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  5. Oh my word John, I'm not a very good follower of blogs but whenever I do get round to reading yours I am always in awe, I love your posts and photographs. Those Saints are a beautiful work of art, the new blends in very well with the old. I also enjoyed reading about St Albans Cathedral, it is an impressive masterpiece, and once again your photos are stunning. It's many years since I visited St Albans and had forgotten just how pretty the town is, I think I will visit again in the summer.

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  6. Great and varied collection of saints

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  7. Fascinating, John. Well researched - and your photos are always so clear.

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  8. Interesting stories about the lives of these saints.

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  9. This is a marvelous story in every way! After reading your post, I spent a good long time reading more about the sculptor and the process of creating these pieces. Also, the significance of installing such statues "post-Reformation." From conception to creation, it's all just staggering, isn't it? I especially love the description of the statues as " a powerful statement that sanctity is not the possession of any one faith or denomination" (Jeffrey John, Dean of St Albans).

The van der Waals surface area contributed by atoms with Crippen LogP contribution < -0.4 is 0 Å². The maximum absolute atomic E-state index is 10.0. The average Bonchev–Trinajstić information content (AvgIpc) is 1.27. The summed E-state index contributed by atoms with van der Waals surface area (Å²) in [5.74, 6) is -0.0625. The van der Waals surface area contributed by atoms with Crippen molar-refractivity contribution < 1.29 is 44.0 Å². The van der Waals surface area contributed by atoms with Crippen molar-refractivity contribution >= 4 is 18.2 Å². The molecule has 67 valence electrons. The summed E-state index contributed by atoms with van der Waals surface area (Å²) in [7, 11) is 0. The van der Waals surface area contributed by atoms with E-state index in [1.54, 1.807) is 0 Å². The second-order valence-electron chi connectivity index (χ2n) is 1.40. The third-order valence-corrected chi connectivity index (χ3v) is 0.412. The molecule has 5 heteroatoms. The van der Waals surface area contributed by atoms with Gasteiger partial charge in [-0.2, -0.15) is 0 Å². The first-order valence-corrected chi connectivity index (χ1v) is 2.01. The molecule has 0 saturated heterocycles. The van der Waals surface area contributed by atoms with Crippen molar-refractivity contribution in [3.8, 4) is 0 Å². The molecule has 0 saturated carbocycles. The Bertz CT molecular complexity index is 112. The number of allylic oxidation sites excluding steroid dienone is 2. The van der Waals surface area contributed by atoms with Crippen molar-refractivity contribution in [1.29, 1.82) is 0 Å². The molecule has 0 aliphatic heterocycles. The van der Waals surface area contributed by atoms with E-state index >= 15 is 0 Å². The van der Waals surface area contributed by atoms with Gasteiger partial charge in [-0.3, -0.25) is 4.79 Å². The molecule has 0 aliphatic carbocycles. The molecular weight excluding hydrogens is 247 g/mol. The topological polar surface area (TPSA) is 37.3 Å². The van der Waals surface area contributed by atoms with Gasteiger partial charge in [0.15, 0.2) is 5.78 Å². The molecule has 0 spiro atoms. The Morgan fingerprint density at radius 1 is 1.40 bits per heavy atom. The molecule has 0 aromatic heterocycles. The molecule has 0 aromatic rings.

Thank you so much for this excellent post!

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  10. What a unique situation - new carvings in an old rood screen! Both the sculptures and the atories are very well done!

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  11. I really enjoyed this...they really are works of art, and was glad to have the stories that go with them.

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  12. I love that our cathedrals continue to update themselves and I have seen lots of very good modern sculptures in them. Never seen a project like this though, how interesting.

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  13. So unlike the "heroes" of popular culture. It's good the cathedral has chosen to remember these truly inspiring people.

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  14. I've just caught up on your posts on St Albans John and thoroughly enjoyed them. I was here a couple of years ago for work so had a tour of the Cathedral (always with the comparison of Peterborough Cathedral in my mind!). I am not sure of the design of the saints and martyrs but the concept is really interesting. Enjoy work!

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  15. Yes, even though I was drooling over the medieval paintings below I did spot these 'newbies' above. It's amazing to think that a hundred years in the future these will be well integrated into the history of St Albans.

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  16. I learned a lot reading your post; the martyred people, their statues and the honor paid them are beautiful.

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  17. What skill to be able to create these statues. Bonhoeffer's story is the only one with which I am familiar.

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Thanks for taking the time to comment. I'll try to answer any questions via a comment or e-mail within the next day or two (no hard questions, please!).